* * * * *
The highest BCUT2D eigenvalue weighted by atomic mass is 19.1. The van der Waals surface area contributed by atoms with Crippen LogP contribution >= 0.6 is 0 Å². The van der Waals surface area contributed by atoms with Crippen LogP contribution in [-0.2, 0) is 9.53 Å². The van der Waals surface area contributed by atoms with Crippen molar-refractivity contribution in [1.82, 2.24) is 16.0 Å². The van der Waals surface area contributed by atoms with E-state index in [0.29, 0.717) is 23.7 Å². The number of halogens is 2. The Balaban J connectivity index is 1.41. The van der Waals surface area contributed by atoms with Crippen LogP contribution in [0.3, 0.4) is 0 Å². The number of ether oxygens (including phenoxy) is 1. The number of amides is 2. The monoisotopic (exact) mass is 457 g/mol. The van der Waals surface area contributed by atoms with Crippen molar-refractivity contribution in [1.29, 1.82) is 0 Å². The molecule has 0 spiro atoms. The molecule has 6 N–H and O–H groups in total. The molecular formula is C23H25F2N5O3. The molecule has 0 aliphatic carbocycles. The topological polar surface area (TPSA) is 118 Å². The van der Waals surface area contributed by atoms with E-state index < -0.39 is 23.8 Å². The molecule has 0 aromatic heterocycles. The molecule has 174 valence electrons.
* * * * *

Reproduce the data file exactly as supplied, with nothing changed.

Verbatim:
The highest BCUT2D eigenvalue weighted by atomic mass is 19.1. The van der Waals surface area contributed by atoms with Crippen LogP contribution >= 0.6 is 0 Å². The van der Waals surface area contributed by atoms with Crippen LogP contribution in [-0.2, 0) is 9.53 Å². The van der Waals surface area contributed by atoms with Crippen molar-refractivity contribution in [1.82, 2.24) is 16.0 Å². The van der Waals surface area contributed by atoms with E-state index in [0.29, 0.717) is 23.7 Å². The number of halogens is 2. The Balaban J connectivity index is 1.41. The van der Waals surface area contributed by atoms with Crippen LogP contribution in [0.3, 0.4) is 0 Å². The number of ether oxygens (including phenoxy) is 1. The number of amides is 2. The monoisotopic (exact) mass is 457 g/mol. The van der Waals surface area contributed by atoms with Crippen molar-refractivity contribution in [1.29, 1.82) is 0 Å². The molecule has 0 spiro atoms. The molecule has 6 N–H and O–H groups in total. The molecular formula is C23H25F2N5O3. The molecule has 0 aliphatic carbocycles. The topological polar surface area (TPSA) is 118 Å². The van der Waals surface area contributed by atoms with E-state index < -0.39 is 23.8 Å². The molecule has 0 aromatic heterocycles. The molecule has 174 valence electrons.